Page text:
Economy meaning

ĭ-kŏnə-mē
Frequency:
(theology) The method of God's government of and activity within the world.
noun
24
24
Providing more of a product at a lower unit price.

An economy package.

adjective
14
20
An orderly, functional arrangement of parts; an organized system.
noun
9
5
An orderly management or arrangement of parts; organization or system.

The economy of the human body.

noun
9
5
The management of the income, expenditures, etc. of a household, business, community, or government.
noun
7
8
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Efficient, sparing, or conservative use.

Wrote with an economy of language.

noun
5
7
Economical or inexpensive to buy or use.

An economy car; an economy motel.

adjective
5
7
Costing less than the standard or traditional kind.

An economy car, an economy flight.

adjective
4
8
The least expensive class of accommodations, especially on a commercial conveyance, such as an airplane.
noun
3
10
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The definition of economy is inexpensive.

An example of economy is a low priced car that gets excellent mileage on a gallon of gas.

adjective
0
0
Economy is defined as the management of financial matters for a community, business or family.

An example of economy is the stock market system in the United States.

noun
0
0
Effective management of the resources of a community or system.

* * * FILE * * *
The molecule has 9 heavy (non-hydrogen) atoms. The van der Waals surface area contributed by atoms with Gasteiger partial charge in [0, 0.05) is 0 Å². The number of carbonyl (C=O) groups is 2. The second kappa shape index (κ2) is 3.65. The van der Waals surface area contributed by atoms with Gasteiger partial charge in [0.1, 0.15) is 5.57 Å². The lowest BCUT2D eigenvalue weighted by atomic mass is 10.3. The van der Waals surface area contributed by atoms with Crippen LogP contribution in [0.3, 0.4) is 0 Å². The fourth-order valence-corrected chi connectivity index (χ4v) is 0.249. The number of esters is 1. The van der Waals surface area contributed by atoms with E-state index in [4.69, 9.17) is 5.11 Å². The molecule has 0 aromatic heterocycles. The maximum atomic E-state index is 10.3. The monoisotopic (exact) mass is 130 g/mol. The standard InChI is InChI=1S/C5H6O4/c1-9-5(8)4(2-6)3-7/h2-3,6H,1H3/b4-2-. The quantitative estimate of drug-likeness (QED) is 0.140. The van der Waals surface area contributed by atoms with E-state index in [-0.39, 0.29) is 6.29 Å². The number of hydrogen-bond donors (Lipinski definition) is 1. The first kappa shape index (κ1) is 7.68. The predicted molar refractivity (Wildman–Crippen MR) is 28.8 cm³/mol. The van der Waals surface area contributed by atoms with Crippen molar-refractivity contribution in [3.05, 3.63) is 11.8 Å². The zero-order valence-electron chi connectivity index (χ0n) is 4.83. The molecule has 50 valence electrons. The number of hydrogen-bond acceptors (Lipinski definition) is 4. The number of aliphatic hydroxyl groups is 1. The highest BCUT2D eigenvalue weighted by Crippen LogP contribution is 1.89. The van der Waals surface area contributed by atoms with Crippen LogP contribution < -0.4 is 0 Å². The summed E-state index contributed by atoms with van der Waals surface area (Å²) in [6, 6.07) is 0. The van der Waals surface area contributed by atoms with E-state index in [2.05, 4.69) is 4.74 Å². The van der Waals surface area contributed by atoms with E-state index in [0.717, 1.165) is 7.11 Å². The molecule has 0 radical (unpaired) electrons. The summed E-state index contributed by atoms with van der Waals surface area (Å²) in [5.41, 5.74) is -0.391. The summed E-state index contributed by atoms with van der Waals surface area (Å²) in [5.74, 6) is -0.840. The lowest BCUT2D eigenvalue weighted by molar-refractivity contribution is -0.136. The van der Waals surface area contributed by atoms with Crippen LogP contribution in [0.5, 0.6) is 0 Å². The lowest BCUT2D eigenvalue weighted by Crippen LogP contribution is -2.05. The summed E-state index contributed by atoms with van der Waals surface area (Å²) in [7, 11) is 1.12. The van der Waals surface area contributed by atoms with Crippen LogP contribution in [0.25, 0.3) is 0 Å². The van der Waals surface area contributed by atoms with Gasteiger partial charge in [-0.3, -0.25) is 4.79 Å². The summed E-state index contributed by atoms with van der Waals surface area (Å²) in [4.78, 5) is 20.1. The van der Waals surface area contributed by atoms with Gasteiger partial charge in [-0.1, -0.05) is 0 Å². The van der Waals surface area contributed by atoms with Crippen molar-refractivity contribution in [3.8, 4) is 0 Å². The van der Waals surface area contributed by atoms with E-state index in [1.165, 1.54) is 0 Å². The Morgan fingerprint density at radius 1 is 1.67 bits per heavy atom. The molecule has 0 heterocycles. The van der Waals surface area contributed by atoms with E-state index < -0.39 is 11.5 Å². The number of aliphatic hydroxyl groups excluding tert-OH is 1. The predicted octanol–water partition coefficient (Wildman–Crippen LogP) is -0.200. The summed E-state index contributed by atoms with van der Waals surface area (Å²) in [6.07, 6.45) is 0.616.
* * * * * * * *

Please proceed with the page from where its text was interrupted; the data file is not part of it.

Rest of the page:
noun
0
0
Collective focus of the study of money, currency and trade, and the efficient use of resources.
noun
0
0
Frugal use of resources.
noun
0
0
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The system of production and distribution and consumption. The overall measure of a currency system; as the national economy.
noun
0
0
(theology) The method of divine government of the world.
noun
0
0
(archaic) Management of one’s residency.
noun
0
0
Cheap to run; using minimal resources; representing good value for money.

"He bought an economy car."

"Economy size".

adjective
0
0

Other Word Forms

Noun

Singular:
economy
Plural:
economies

Origin of economy

  • Middle English yconomye management of a household from Latin oeconomia from Greek oikonomiā from oikonomos manager of a household oikos house weik-1 in Indo-European roots nemein to allot, manage nem- in Indo-European roots

    From American Heritage Dictionary of the English Language, 5th Edition

  • From Latin oeconomia, from Ancient Greek οἰκονομία (oikonomia, “management of a household, administration”), from οἶκος (oikos, “house”) + νόμος (nomos, “law”) (surface analysis eco- +‎ -nomy). The first recorded sense of the word economy, found in a work possibly composed in 1440, is “the management of economic affairs”, in this case, of a monastery.

    From Wiktionary